What Living With OCD Looks Like For Me


When I took these photographs last week in front of the glorious log stacks that have appeared again I didn’t exactly have a post in mind. But when looking through my archives I realised the last time I shared images in front of log stacks it was when I finally felt brave enough to open up about my long battle with OCD. And this year has probably been one of my best in terms of how I’ve been coping so I thought I’d share a little update today. As always please be mindful this is just my journey and I have no right to speak for anyone who also struggles with OCD, what has worked for me might not work for somebody else.



If you’ve ever struggled with anything to do with mental health then you will know how easy it is for every single thing in your life to become ruled by it. And at my worst my OCD did rule everything but I struggled to admit it to myself let alone anybody else. Deep down I always knew I had OCD, but in my mind, if I didn’t admit it even to just myself then it would disappear and I’d suddenly get better. Feeling ashamed and embarrassed is something I think a lot of people struggle with as even though MH awareness has come a long way it’s still hard to talk about. Although I didn’t find therapy terribly effective for me something that it did teach me is that you have to make room for your mind in your life. And it's been the best advice I've ever received. Something that I truly believe is that mental illness never leaves you completely and it's something that you have to be aware of throughout your entire life. Even though I’ve made a huge amount of progress I still have to be aware of what my triggers and be kinder to myself when I can feel things slipping and without doing that I'd still be where I was 3 years ago.


Something that I’ve learned that is really important for me, in general, is that I need to be a positive level of busy and keep my routine somewhat solid. When I don’t have either of those things for a long period of time my mind instantly starts churning and I start slipping instantly into my OCD rituals. This isn’t to say when you have a good routine that mental illness just magically disappears because it doesn’t. But it helps and I need structure in my day to keep me on track, not only mentally but also to keep me productive as working from home means it’s all too easy to slip into bad habits. Stress is also a huge factor for me and even though stress is unavoidable if there is any way I can minimise a situation then I need to before it creeps in and manifests making my OCD unbearable. It's the really small things that I find help me stay on track like having my coffee in a morning and then walking the dogs, they make a big difference.


sharing with the right people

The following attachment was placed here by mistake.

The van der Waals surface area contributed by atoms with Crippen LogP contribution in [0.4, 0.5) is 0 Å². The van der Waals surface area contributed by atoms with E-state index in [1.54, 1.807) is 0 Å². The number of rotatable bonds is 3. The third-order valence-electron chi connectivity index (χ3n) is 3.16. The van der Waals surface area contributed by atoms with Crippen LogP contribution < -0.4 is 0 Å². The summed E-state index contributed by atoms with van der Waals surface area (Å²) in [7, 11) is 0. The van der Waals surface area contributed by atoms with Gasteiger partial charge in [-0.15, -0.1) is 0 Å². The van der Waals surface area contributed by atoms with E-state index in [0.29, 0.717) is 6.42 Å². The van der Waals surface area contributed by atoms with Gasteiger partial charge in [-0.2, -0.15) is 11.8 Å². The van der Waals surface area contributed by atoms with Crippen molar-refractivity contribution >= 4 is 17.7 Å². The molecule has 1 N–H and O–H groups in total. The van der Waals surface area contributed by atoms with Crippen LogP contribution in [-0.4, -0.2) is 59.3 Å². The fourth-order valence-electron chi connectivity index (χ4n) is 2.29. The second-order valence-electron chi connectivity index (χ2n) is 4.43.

Like I said mental health and the awareness around is something that is far better than it ever has been before, which is incredible. However, we have a long way to go in broadening the topics that we discuss within the mental health space. For me, whenever I’m feeling like I’m really struggling then telling either my best friend or my boyfriend is key as I know they’ll be there without judgement. If you read my original post about OCD then you will know one of the stems of the illness that I struggle with the most is intrusive thoughts and more often than not I can’t catch them in time and find it hard to talk myself out of those thoughts so having somebody close by to help me is key. Finding the people that you can trust to be there without judgement is hard, there is no denying that but once you do it makes the battle somewhat easier.


not letting a bad day ruin my progress

This year has most definitely been the best year that I’ve had in a long time. But that doesn’t mean there aren’t an odd day or even weeks at a time where I will still struggle which is normal. Mental health isn’t something that is all or nothing and there are constant ebb and flows as well as highs and lows. Particularly when I’ve had a good spell and I’ve felt like I’ve made a lot of progress when something does happen and I slip into my old rituals they feel even harder to deal with. But having those ebb and flows is so normal and doesn't take away from the progress that has been made. All too often recovery is discussed like it’s a simple journey and there aren’t bumps in the road but that’s not true. As well as discussing our struggles talking about the difficult journey that comes along with healing is so important. Not only for us but for other people that are struggling too and need a comforting, judgement free conversation.

everything that helps my mental health in general

As of right now I don’t take medication or have any type of therapy so everything I do I have to be proactive about making sure I regularly do, here are a few things that I've found to really help;

  • Prioritise sleep, as soon as I’m tired it has an instant knock on effect on my mind.

  • Exercise when I can and if I want to. I find in the AM is when it has the best effect on my mind.

  • Get outside every day with Josie and Edie, I always try and stay of social media during this time.

  • Talk to others as well as myself [mentally].

  • Learning about mental illness and other peoples experiences.

Rebecca WarrinerPersonal